Malawi has been hit with a series of chronic fuel shortages in the last two years. Everybody is pointing fingers and making contradicting statements, the President and the Malawi Energy Regulatory Authority say its the Mozambicans holding fuel at the Beira port whilst the Ministry of Energy, Natural Resources and the Environment say it is a shortage of forex – whatever the case maybe – this is a wake up call for more sustainable, cheaper alternative forms of energy. ( FYI I am also writing in response to a comment posted to my interview on Nyasatimes “aNyagondwe how can science end fuel shortage”)
Its crazy to think with climate change caused by increasing carbon emissions that Malawi is seriously considering a coal powered electricity plant…Really!!!! I digress and will have to leave topic for another blog post. Biofuel are fuels made from organic material e.g. wood, sugar cane, corn. There are two main types: bioethanol and biodiesel. Bioethanol is an alcohol made from the fermented products of sugar and starch crops like sugar cane. Biodiesel is made from oils from vegetables and animal fat.
Biofuels offer greater energy security, reduced emissions of greenhouse gases and particulates, rural development, better vehicle performance, and reduced demand for petroleum. Scidev.net
So why not switch to biofuel? But before you run off and buy 5 litres of Kukoma cooking oil for your car, vegetable oil is different from biofuel, it is possible but not that simple to run your car on vegetable oil. It depends on you car and the type of oil. Petrol engines are not suitable for biodiesel or vegetable oil. Some petrol engines can run on bioethanol fuel. Biodiesel can be used in any diesel engine when mixed with mineral diesel. Whilst some diesel engines can run on 100% biodiesel without alterations, other cars may need to modified.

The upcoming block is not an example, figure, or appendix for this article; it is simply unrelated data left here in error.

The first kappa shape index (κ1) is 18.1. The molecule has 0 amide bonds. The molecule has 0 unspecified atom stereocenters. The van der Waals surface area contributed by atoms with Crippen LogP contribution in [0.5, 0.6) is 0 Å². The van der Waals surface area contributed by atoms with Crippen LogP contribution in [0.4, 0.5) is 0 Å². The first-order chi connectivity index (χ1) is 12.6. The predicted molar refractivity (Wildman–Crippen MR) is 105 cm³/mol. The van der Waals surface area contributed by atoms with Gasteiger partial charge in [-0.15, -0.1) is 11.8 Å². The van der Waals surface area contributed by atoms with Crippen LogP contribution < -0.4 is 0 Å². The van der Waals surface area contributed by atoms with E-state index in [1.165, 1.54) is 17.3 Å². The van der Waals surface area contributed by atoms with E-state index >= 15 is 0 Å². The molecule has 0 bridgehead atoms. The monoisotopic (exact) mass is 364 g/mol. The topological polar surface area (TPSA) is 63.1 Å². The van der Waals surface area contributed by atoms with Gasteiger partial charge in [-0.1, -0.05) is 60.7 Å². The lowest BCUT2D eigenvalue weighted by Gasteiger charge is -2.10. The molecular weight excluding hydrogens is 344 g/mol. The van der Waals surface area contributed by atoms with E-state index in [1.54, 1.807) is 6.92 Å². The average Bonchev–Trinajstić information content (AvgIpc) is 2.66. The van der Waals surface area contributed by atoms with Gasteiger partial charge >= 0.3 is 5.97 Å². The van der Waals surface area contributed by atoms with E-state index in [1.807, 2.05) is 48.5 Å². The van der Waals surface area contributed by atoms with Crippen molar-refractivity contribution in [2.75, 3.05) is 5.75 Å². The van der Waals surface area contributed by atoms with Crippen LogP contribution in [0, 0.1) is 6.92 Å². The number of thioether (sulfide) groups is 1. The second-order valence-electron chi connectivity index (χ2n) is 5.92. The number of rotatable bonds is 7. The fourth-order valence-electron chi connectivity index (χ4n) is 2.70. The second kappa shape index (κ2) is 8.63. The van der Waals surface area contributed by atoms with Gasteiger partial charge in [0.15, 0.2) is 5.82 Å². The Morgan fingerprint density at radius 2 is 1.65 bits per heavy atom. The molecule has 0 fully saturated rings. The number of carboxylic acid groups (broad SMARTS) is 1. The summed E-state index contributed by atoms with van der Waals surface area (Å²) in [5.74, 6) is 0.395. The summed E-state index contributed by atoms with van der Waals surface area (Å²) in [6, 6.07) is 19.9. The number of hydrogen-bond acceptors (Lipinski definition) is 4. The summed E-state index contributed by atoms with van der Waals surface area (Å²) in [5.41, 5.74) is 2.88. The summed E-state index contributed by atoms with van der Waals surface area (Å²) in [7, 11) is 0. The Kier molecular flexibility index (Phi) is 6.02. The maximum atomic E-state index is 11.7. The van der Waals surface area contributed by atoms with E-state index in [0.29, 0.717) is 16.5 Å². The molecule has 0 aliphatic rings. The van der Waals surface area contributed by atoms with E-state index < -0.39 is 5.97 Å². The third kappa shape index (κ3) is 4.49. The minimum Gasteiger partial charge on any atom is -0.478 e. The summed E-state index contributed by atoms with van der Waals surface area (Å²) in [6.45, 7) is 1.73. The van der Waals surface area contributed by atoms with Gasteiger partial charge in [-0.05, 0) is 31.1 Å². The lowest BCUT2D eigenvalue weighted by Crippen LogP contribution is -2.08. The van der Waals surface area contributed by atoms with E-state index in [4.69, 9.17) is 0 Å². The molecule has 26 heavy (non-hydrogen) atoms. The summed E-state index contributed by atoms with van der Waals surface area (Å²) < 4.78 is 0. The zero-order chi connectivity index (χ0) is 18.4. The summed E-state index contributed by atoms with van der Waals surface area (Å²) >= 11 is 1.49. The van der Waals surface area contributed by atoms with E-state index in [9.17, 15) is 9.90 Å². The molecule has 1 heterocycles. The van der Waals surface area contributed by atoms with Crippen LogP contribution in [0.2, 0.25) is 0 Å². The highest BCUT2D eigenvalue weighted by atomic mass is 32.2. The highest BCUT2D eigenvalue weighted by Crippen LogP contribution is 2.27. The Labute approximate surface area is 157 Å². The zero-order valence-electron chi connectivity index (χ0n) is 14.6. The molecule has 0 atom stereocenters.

Jatropha (nsatsi in Chichewa and mono in Tumbuka) is a plant grown locally in Malawi. Seeds from the japtropha plant can be crushed and processed into high quality biodiesel, the remaining seed cake can be used to power electricity plants or processed into a fertiliser. Other products from jatropha include soap, charcoal briquettes, organic fertilizer and oil for lighting. The trees produce seeds after eighteen months, can grow for 50 years, with the potential of one hectare of 2,500 trees yielding enough oil to produce 1,000 litres of biodiesel a year – a small holder farmer in Malawi could earn $2,000 per hectare yield.
Bio-Energy Resources Limited (BERL) is a local buyer of jatropha in Malawi. What is not clear is – what happens to the jatropha that is grown in Malawi? How much is grown? Is the jatropha been used merely to get carbon credits? Or is it been manufactured locally in to biofuel? Is jatropha a lucrative alternative for tobacco – Malawi’s main forex earner? Is it competing with land for food crops like maize?
According to a paper by Lester Brown (Director of the Worldwatch Institute) some 200,000 hectares of land in 2006 were being used to cultivate jatropha in Malawi which is exported and refined in South Africa.
The Department of Science and Technology in partnership with Etcho (the Ethanol Company) seem to be at a more advanced stage producing and testing ethanol run cars.
So maybe instead of crying for petrol and diesel we should be pushing the government for locally produced fuel alternatives!